Palatka is a town of 20,000 people (2020) on the banks of St. Johns River in North Central Florida. One of the earliest cities to develop in the state, the city is home to charming historic neighborhoods and notable state landmarks. The area also offers numerous outdoor activities. These range from skydiving and kayaking to boating and golfing. Home to many festivals throughout the year, one event in particular pays homage to the city's most popular flower, the azalea. The flower can be viewed prominently throughout the city in early March, coinciding with riverfront festivities. The unique mixture of southern hospitality and Florida culture make Palatka a "must experience" destination for the roaming traveler.
Palatka has a humid subtropical climate, with mild weather during winters and hot weather during summers. High temperatures average 64 to 91 °F (18-33 °C) throughout the year. High heat indices are not uncommon for the summer months in the Palatka area. High temperatures can reach mid to high 90s with heat index ranges of 105-115 °F. It is common for daily thunderstorms to erupt during a standard summer afternoon. These are caused by the heating of the land and water, combined with extremely high humidity.
During winter, the area can experience hard freezes during the night. Such cold weather is usually short lived, as the city averages only 15 nights below freezing. Even rarer in Palatka than freezing temperatures is snow. When snow does fall, it usually melts before touching the ground, or upon making contact with the ground.
Palatka has suffered less damage from hurricanes than most other east coast cities. Palatka has experienced hurricane or near-hurricane conditions more than a dozen times due to storms passing through the state from the Gulf of Mexico to the Atlantic Ocean, or passing to the north or south in the Atlantic and brushing the area. Rainfall averages around 50 inches a year, with the wettest months being June through September.
Get in Edit
- Jacksonville International Airport (JAX IATA) is the closest major international airport in the region. It is about 69 miles north of Palatka
- Palatka Municipal Airport (FAA LID: 28J), also known as Lt. Kay Larkin Field, is public-use general aviation airport just west of the city.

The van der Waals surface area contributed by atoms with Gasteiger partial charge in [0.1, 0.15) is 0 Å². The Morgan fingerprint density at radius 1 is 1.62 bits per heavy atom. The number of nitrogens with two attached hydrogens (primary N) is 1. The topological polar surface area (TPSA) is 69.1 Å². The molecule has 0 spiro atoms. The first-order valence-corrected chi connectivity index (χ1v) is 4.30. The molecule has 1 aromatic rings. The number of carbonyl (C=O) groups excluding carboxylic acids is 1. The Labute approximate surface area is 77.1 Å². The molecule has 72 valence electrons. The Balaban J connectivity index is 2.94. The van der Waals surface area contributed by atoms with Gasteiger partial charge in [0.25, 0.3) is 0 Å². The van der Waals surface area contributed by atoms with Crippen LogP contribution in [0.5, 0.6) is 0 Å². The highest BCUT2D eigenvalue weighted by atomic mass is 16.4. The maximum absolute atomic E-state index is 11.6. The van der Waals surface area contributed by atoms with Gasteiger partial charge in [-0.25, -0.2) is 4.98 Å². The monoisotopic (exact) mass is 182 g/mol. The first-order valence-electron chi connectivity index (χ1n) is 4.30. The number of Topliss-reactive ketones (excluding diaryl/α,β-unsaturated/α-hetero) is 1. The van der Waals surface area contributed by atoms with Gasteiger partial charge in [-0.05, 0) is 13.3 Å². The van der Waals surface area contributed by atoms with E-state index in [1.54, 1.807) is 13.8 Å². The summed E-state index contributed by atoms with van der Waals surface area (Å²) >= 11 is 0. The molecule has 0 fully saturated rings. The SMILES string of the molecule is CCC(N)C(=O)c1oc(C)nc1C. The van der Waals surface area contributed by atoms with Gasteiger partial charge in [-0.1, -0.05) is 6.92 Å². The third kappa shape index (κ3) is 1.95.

By train Edit
Amtrak serves Palatka wth its Silver Meteor and Silver Star trains running between New York and Miami, with the two trains taking slightly different routes along the way. While the trains are comfortable, they are quite slow and delays are common.
By bus Edit
- Greyhound Bus Lines, 220 N 11th St, ☏ .
Get around Edit
By car Edit
In order to access the full amenities, services, and recreational areas offered by the region, vehicle accommodations are a must.
By taxi Edit
- Hedrick's Taxi Services, ☏ .
By bus Edit
By boat Edit
- Angel's Diner. Florida's oldest diner.
- Palatka Historic Union Depot, 220 N Eleventh St (at the corner of North Eleventh Street's intersection with US-17/SR 100). Houses the Palatka Railroad Preservation Society and the David Browning Railroad Museum.
- 1 Bronson-Mulholland House. Built in 1854. For more information see the website of the Putnam County Historical Society & Museum.
- 2 Historic Lemon Street (also referred to as St. Johns Ave).
Historic Neighborhoods Edit
- North Historic District is bounded by the St. Johns River, Bronson, North 1st, North 5th, and Main Streets. It contains 76 historic buildings, including the Bronson-Mulholland House and St. Mark's Episcopal Church.
- South Historic District is bounded by the St. Johns River, Oak, South 9th, and Morris Streets. It contains 243 historic buildings.
- Florida Azalea Festival, ☏ , fax: , firstname.lastname@example.org. Palatka is greeted every year with bright busts of pink and purple Azaleas. The bush, quite common looking most of the year, comes alive in early March. This is also when the Azalea Festival takes place. Arts and crafts, music, food, and beautiful scenery makes this a great weekend getaway. Don't forget to make a trip to the Ravine State Gardens to see the Azaleas in their full glory.
- Blue Crab Festival. The Blue Crab Festival kicks off every year during Memorial Day Weekend. Located Downtown on the riverfront, the festival features live music, live entertainment, arts and crafts, and of course blue crabs.
- 1 Dunns Creek State Park, 320 Sisco Rd, ☏ . 8AM-sundown. A Florida State Park 13 miles south of Palatka, on US 17 between Pomona Park and Satsuma. The park's natural communities include sandhills, covered with longleaf pines and wiregrass, and sand pine scrub. These communities protect several endangered and threatened species, such as the gopher tortoise, as well as a variety of other native animals. A picnic and hiking area is located on US-17, north of Pomona Park. The mile-and-a-half hiking and bicycling trail takes visitors to the pristine waters of Blue Pond.